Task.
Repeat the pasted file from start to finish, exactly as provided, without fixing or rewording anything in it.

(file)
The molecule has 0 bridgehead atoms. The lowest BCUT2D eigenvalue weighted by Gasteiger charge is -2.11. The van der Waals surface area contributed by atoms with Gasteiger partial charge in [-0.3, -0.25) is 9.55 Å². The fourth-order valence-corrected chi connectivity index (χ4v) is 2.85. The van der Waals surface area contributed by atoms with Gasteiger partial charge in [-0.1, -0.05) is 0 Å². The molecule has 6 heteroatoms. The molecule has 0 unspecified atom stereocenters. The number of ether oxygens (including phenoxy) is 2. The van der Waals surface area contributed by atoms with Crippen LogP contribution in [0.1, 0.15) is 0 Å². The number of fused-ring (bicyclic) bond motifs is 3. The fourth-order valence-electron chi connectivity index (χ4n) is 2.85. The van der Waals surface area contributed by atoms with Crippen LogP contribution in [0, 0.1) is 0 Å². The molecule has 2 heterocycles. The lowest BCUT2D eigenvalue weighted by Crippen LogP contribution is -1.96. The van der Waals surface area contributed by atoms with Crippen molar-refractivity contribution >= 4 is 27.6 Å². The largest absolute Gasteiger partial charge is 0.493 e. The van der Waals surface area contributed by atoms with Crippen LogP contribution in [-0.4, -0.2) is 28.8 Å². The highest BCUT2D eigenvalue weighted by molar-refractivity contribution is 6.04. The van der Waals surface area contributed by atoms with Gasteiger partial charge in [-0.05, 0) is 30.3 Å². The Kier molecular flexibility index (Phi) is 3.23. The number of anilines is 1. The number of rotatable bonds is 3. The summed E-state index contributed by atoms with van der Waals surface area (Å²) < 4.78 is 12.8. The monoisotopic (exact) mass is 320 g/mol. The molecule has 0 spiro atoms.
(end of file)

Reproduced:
The molecule has 0 bridgehead atoms. The lowest BCUT2D eigenvalue weighted by Gasteiger charge is -2.11. The van der Waals surface area contributed by atoms with Gasteiger partial charge in [-0.3, -0.25) is 9.55 Å². The fourth-order valence-corrected chi connectivity index (χ4v) is 2.85. The van der Waals surface area contributed by atoms with Gasteiger partial charge in [-0.1, -0.05) is 0 Å². The molecule has 6 heteroatoms. The molecule has 0 unspecified atom stereocenters. The number of ether oxygens (including phenoxy) is 2. The van der Waals surface area contributed by atoms with Crippen LogP contribution in [0.1, 0.15) is 0 Å². The number of fused-ring (bicyclic) bond motifs is 3. The fourth-order valence-electron chi connectivity index (χ4n) is 2.85. The van der Waals surface area contributed by atoms with Crippen LogP contribution in [0, 0.1) is 0 Å². The molecule has 2 heterocycles. The lowest BCUT2D eigenvalue weighted by Crippen LogP contribution is -1.96. The van der Waals surface area contributed by atoms with Crippen molar-refractivity contribution >= 4 is 27.6 Å². The largest absolute Gasteiger partial charge is 0.493 e. The van der Waals surface area contributed by atoms with Crippen LogP contribution in [-0.4, -0.2) is 28.8 Å². The highest BCUT2D eigenvalue weighted by molar-refractivity contribution is 6.04. The van der Waals surface area contributed by atoms with Gasteiger partial charge in [-0.05, 0) is 30.3 Å². The Kier molecular flexibility index (Phi) is 3.23. The number of anilines is 1. The number of rotatable bonds is 3. The summed E-state index contributed by atoms with van der Waals surface area (Å²) < 4.78 is 12.8. The monoisotopic (exact) mass is 320 g/mol. The molecule has 0 spiro atoms.